Supermarkets can be broadly defined as self-service grocery stores offering a range of food and household goods that are organized and displayed according to product category. While supermarkets differ widely in floor size and product selection, they are historically differentiated from “traditional” counter-service grocery stores. They are differentiated also from the more recently developed retail forms of hypermarkets and superstores. Whereas retail theory works with specific definitions of supermarkets, hypermarkets, and superstores based largely on shop size and stock, there is in practice a continuum between these retail forms, and in everyday discourse supermarket remains the generic term.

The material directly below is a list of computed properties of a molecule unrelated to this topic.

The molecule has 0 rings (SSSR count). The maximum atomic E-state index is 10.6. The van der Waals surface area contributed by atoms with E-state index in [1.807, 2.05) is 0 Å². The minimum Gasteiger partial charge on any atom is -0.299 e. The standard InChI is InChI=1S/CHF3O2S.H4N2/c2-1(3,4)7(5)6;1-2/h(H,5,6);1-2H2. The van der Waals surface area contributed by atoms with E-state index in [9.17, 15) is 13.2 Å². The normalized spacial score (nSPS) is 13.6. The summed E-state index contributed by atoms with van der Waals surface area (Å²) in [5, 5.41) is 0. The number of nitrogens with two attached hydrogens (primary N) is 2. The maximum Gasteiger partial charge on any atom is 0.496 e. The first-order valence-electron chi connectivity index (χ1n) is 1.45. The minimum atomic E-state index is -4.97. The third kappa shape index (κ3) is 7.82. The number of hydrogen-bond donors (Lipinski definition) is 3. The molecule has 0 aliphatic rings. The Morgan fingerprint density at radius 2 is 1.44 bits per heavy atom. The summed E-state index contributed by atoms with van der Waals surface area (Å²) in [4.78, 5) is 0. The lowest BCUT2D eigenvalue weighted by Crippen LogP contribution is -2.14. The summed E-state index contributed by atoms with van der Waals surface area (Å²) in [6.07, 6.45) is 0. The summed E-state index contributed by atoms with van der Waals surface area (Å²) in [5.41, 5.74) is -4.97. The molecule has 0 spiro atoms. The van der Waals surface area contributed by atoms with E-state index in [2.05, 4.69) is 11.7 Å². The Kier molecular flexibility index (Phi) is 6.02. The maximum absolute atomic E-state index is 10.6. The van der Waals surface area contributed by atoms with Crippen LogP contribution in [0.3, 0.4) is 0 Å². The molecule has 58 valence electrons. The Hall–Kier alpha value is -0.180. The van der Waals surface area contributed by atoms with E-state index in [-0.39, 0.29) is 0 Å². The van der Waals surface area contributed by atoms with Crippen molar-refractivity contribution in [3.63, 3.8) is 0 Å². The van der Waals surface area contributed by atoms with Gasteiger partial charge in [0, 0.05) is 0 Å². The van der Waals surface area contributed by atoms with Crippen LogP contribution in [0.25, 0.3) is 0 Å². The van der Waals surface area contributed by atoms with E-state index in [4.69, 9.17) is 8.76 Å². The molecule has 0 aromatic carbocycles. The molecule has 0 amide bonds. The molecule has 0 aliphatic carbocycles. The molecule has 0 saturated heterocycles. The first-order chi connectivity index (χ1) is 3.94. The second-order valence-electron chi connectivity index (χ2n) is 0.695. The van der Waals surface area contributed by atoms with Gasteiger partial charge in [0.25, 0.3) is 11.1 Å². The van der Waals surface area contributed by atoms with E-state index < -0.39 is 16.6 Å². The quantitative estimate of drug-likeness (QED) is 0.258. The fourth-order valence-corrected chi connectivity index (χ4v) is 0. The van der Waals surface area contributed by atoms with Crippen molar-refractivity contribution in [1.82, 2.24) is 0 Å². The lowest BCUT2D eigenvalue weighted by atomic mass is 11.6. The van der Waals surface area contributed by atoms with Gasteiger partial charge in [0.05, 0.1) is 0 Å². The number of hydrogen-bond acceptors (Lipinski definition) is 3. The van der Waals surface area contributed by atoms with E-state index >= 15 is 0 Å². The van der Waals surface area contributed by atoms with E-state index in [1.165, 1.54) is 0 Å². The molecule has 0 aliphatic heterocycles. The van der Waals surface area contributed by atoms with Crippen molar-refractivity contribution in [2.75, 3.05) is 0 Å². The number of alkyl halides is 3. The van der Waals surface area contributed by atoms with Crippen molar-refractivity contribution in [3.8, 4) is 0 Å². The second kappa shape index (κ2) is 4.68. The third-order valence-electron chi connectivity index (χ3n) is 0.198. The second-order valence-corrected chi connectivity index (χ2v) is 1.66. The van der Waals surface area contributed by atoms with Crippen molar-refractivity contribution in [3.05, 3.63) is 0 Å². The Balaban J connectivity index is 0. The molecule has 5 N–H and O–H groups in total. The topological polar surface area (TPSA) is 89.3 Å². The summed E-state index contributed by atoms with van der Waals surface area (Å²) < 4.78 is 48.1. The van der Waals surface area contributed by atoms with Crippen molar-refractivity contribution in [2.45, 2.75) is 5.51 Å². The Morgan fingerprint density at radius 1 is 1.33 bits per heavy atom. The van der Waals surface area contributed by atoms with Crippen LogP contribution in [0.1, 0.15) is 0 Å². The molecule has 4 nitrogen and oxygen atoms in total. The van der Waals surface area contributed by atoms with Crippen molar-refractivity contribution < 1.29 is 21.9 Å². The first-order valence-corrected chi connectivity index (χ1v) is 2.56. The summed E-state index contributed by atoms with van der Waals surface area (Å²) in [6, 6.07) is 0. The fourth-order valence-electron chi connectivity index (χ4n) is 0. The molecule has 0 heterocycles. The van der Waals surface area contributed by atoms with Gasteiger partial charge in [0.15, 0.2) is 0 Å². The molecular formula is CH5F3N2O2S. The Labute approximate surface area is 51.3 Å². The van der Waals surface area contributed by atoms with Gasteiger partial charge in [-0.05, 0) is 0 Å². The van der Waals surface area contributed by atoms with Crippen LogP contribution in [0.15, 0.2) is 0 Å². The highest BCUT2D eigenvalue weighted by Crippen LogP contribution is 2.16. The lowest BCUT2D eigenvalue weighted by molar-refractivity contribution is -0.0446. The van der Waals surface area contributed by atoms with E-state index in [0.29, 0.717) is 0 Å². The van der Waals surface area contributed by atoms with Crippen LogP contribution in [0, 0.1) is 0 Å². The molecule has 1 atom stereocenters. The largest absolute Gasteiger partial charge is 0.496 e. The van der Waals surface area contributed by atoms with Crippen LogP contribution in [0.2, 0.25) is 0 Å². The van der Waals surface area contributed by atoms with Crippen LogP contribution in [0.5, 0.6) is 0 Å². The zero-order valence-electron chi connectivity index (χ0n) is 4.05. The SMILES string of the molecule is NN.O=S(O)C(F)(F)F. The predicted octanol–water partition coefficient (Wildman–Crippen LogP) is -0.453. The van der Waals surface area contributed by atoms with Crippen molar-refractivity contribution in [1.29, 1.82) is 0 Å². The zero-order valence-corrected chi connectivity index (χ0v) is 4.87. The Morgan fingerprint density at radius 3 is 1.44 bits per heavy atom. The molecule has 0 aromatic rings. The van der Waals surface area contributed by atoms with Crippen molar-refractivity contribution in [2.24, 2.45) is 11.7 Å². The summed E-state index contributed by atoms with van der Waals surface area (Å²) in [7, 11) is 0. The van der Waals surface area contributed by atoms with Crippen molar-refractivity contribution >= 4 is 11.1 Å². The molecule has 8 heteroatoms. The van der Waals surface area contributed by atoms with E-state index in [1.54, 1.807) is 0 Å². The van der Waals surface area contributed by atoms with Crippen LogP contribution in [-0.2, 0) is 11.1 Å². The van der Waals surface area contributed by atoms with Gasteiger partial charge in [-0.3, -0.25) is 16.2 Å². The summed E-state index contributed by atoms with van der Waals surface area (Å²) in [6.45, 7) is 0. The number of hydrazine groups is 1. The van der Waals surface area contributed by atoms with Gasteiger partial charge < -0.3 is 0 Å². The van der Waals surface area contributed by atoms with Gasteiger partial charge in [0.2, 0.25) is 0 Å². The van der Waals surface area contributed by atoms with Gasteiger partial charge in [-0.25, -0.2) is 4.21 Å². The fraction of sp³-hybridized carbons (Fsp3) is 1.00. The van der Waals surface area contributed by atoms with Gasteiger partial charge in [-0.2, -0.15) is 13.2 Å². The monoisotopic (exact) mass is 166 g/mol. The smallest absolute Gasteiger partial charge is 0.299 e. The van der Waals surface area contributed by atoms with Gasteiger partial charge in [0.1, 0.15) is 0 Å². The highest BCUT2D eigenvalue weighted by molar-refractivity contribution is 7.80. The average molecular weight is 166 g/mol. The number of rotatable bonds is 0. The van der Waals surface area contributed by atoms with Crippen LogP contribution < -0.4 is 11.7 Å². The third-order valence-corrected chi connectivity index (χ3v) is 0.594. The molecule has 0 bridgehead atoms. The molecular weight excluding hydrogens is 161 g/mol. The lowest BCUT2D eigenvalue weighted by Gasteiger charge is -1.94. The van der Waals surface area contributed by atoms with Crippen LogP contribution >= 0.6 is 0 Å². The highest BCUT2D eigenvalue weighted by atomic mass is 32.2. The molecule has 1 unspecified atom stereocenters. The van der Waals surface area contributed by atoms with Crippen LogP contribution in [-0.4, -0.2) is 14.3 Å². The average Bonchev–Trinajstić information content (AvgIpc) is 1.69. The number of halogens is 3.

Although now the dominant form of grocery and household goods retailing in Western and other affluent nations (and increasingly evident in developing economies), supermarkets are a relatively recent ...

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